Hilarious. Subtle humor that include headlines like "Mariners Beat Up ON Pathetic Embarrassing Padres Who Aren't Evan A Real Baseball Team" and artistically challenged game recap probability charts make Lookout Landing an absolute must-read for all Mariners fans. It doesn't hurt that Sullivan is one of the best and smartest (alright I'm a little biased) baseball bloggers out there. Fans can digest information and debate topics from beat reporters like Baker and Divish, however, fans will only learn more about the game of baseball if they read Sullivan's writing. His prose isn't that of a trained sports journalist, but that might be a good thing as his writing is straight-forward and understandable with a little humor tied in. Try reading one of his game recaps, and if you want to read and look at something funny, take a look at his Pitchers as Volcanoes piece. It is a masterpiece.

Dave Cameron, USS Mariner (@d_a_cameron)
For a guy that lives in North Carolina, he is doing a decent job at covering the Mariners. Not only can you find Cameron's writing on the most popular Mariners blog, USS Mariner, you can also read his work at fangraphs.com. It's happened more than once where Cameron has suggested a move, and the Mariners actually ended up making the move soon after. Ryan Langerhans! Some say Cameron's writing comes across as a little arrogant, but he is easily one of the smartest baseball minds out there. Mariners fans are lucky to have him giving his insight on a team that has been so bad the past decade.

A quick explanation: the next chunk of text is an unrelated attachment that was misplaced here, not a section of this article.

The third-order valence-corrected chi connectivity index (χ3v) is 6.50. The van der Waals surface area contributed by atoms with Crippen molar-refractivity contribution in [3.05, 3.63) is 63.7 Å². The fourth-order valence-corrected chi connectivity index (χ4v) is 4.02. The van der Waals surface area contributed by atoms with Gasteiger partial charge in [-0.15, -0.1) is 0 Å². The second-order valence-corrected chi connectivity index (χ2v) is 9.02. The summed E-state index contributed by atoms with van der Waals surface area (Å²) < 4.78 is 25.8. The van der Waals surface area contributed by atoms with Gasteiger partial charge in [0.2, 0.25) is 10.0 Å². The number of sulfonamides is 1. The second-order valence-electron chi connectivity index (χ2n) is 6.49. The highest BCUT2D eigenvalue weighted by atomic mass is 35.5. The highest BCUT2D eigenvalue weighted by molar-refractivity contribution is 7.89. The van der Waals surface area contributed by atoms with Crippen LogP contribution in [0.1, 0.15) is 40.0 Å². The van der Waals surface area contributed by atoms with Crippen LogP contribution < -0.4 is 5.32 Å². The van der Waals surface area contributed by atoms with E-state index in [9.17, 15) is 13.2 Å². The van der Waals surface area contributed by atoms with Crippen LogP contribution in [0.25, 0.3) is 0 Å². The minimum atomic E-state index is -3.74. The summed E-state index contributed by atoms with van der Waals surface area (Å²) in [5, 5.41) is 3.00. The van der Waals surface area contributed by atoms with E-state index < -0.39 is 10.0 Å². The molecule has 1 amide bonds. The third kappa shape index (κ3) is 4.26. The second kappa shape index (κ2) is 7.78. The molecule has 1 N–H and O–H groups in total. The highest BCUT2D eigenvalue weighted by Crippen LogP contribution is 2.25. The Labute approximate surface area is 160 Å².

Jason Churchill, Prospect Insider (@prospectinsider)
Guys like Cameron and Sullivan would not be able to have completely informed opinions of the Mariners farm system if it wasn't for Jason Churchill and Prospect Insider. The website has a thriving community of readers and provides the most in-depth information and analysis regarding the Mariners minor league teams and players. Churchill regularly makes the rounds on 710 ESPN and 950 KJR and is also featured on ESPN.com. Similar to Cameron's case, Mariners fans are lucky to have such a well-respected baseball voice in the nation to be situated and focused in on the Seattle Mariners.

Other writers worth mentioning: